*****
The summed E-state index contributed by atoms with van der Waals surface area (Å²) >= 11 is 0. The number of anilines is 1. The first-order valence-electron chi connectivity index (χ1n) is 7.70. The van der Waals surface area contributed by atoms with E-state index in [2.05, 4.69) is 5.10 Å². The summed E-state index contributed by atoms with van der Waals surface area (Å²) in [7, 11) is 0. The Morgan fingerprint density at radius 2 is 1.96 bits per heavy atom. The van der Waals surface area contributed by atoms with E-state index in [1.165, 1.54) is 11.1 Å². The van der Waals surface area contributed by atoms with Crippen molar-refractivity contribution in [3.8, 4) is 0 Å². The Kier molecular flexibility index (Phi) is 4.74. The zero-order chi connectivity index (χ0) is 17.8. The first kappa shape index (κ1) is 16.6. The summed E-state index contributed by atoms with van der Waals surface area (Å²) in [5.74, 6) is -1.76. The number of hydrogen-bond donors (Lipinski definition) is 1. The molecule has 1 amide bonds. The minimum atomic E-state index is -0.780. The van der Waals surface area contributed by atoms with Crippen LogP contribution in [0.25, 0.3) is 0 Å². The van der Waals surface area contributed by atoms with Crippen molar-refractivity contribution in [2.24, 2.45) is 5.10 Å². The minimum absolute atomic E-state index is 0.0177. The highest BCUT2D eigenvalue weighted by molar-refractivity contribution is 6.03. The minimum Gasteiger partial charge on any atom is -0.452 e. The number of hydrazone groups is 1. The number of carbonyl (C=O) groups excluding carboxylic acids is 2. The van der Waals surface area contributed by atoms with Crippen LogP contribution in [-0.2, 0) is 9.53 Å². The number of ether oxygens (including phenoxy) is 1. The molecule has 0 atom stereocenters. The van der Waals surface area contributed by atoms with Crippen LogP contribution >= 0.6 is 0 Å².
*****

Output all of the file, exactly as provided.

The summed E-state index contributed by atoms with van der Waals surface area (Å²) >= 11 is 0. The number of anilines is 1. The first-order valence-electron chi connectivity index (χ1n) is 7.70. The van der Waals surface area contributed by atoms with E-state index in [2.05, 4.69) is 5.10 Å². The summed E-state index contributed by atoms with van der Waals surface area (Å²) in [7, 11) is 0. The Morgan fingerprint density at radius 2 is 1.96 bits per heavy atom. The van der Waals surface area contributed by atoms with E-state index in [1.165, 1.54) is 11.1 Å². The van der Waals surface area contributed by atoms with Crippen molar-refractivity contribution in [3.8, 4) is 0 Å². The Kier molecular flexibility index (Phi) is 4.74. The zero-order chi connectivity index (χ0) is 17.8. The first kappa shape index (κ1) is 16.6. The summed E-state index contributed by atoms with van der Waals surface area (Å²) in [5.74, 6) is -1.76. The number of hydrogen-bond donors (Lipinski definition) is 1. The molecule has 1 amide bonds. The minimum atomic E-state index is -0.780. The van der Waals surface area contributed by atoms with Crippen LogP contribution in [0.25, 0.3) is 0 Å². The van der Waals surface area contributed by atoms with Crippen molar-refractivity contribution in [2.24, 2.45) is 5.10 Å². The minimum absolute atomic E-state index is 0.0177. The highest BCUT2D eigenvalue weighted by molar-refractivity contribution is 6.03. The minimum Gasteiger partial charge on any atom is -0.452 e. The number of hydrazone groups is 1. The number of carbonyl (C=O) groups excluding carboxylic acids is 2. The van der Waals surface area contributed by atoms with Crippen LogP contribution in [-0.2, 0) is 9.53 Å². The number of ether oxygens (including phenoxy) is 1. The molecule has 0 atom stereocenters. The van der Waals surface area contributed by atoms with Crippen LogP contribution >= 0.6 is 0 Å².